Just days after Indian prime minister Narendra Modi visited Wuhan to attend an informal summit with Chinese president Xi Jinping, the Indian and Chinese troops held a border personnel meeting (BPM) on Tuesday, May 1 at Chusul in Ladakh, Jammu and Kashmir.
On the occasion of Labor Day, the Indian and Chinese Army personnel also exchanged gifts at Wacha near Kibithu in Arunachal Pradesh in order to bring down the tensions along the Line of Actual Control (LAC) post the Doklam stand-off.
The army personnel from India and China agreed on maintaining peace and carrying out "coordinated patrols" along the border, Press Trust of India reported.
The BPM comes days after Modi and Jinping had agreed on strengthening the relationship between the two nations.
"The two leaders further directed their militaries to earnestly implement various confidence-building measures (CBM) agreed upon between the two sides, including the principle of mutual and equal security, and strengthen existing institutional arrangements and information sharing mechanisms to prevent incidents in border regions," the ministry of external affairs had said in a press release.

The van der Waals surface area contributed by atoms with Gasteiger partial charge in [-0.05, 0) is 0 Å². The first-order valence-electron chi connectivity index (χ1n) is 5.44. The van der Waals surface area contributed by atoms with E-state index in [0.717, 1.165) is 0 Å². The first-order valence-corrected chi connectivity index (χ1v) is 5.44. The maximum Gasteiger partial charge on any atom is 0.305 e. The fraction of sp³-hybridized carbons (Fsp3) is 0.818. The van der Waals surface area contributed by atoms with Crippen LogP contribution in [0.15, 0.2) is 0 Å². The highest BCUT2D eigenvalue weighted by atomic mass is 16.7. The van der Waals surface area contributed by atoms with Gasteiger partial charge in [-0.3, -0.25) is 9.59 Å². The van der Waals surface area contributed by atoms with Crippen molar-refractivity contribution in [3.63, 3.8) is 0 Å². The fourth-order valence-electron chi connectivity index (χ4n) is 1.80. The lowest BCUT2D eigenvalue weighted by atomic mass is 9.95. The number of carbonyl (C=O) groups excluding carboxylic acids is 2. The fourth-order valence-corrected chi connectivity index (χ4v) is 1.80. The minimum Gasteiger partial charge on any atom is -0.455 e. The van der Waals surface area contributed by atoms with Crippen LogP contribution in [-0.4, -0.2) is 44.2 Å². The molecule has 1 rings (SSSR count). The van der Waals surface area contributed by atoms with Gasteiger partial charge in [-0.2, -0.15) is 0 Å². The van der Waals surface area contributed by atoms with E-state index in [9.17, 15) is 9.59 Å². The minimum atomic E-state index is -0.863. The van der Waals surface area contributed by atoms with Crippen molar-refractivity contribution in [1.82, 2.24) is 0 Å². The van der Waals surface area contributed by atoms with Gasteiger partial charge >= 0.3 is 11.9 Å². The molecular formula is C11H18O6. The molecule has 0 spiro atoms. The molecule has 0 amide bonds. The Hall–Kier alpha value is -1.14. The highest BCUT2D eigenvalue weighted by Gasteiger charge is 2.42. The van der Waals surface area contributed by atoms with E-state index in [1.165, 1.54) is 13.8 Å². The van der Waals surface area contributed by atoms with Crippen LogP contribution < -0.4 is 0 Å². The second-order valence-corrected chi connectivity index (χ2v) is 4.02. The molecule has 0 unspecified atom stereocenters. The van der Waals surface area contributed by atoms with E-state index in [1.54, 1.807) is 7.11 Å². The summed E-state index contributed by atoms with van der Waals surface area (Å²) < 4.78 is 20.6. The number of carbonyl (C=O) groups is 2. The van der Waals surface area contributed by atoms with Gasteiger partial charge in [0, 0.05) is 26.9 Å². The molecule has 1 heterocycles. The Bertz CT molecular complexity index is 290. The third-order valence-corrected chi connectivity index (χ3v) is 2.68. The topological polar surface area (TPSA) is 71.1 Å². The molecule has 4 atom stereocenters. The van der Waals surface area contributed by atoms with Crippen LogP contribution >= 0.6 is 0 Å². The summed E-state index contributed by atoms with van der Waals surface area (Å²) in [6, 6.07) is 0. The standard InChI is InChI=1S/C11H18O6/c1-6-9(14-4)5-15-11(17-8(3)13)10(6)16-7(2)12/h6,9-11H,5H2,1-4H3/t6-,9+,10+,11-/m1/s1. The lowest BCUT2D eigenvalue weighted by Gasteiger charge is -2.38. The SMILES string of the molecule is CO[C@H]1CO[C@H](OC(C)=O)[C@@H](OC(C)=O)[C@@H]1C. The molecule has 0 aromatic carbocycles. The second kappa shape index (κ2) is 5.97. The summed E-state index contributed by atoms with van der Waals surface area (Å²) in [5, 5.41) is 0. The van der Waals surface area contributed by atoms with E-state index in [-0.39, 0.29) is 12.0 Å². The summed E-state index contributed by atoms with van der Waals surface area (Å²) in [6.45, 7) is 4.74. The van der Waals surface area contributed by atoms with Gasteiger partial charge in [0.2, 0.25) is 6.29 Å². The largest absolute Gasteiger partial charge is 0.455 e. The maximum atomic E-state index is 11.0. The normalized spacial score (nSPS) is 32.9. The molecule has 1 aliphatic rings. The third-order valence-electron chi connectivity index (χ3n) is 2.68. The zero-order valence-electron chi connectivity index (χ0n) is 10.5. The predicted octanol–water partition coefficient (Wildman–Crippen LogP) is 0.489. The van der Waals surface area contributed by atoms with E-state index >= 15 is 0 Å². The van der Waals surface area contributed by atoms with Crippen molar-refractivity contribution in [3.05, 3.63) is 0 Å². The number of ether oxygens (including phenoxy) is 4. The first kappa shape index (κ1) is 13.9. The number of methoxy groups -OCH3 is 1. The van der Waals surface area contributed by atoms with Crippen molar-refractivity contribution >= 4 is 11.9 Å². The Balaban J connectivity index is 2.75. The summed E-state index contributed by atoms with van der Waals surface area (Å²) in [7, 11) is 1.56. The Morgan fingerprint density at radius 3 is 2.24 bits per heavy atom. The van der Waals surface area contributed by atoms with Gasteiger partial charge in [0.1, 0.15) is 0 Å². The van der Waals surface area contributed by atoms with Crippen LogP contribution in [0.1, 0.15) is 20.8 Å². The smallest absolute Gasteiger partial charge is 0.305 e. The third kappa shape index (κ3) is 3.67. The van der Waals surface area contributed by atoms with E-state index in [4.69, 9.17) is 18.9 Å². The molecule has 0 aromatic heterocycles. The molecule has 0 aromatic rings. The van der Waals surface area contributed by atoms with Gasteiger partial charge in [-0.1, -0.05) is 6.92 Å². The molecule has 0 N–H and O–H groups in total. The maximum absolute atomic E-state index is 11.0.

The ceremonial meeting marked the bonhomie between the two sides as they discussed issues on border management. The two nations also reportedly discussed on improving the communication between the two militaries in order to build trust and mutual understanding along the borders.
India and China hold BPM at five places — Daulat Beg Oldie in northern Ladakh, Kibithu in Arunachal Pradesh, Chusul in Ladakh, Bum-La near Tawang — in Arunachal Pradesh and Nathu-La in Sikkim, reports PTI.
The meeting comes months after troops of India and China were locked in the 73-day standoff over the Chinese construction of a road in Doklam area. The standoff had started on June 16, 2017, and ended on August 28, 2017.
"The informal summit in Wuhan is a good start to alleviating stress between the two countries, which is the basis for future communication and trust building," Zhao Gancheng, director of the Shanghai Institute for International Studies' Centre for Asia-Pacific Studies was quoted as saying by Global Times, a Chinese media outlet.
He added: "Military trust and military cooperation should be the direction that both sides make efforts to achieve, though it will take some time."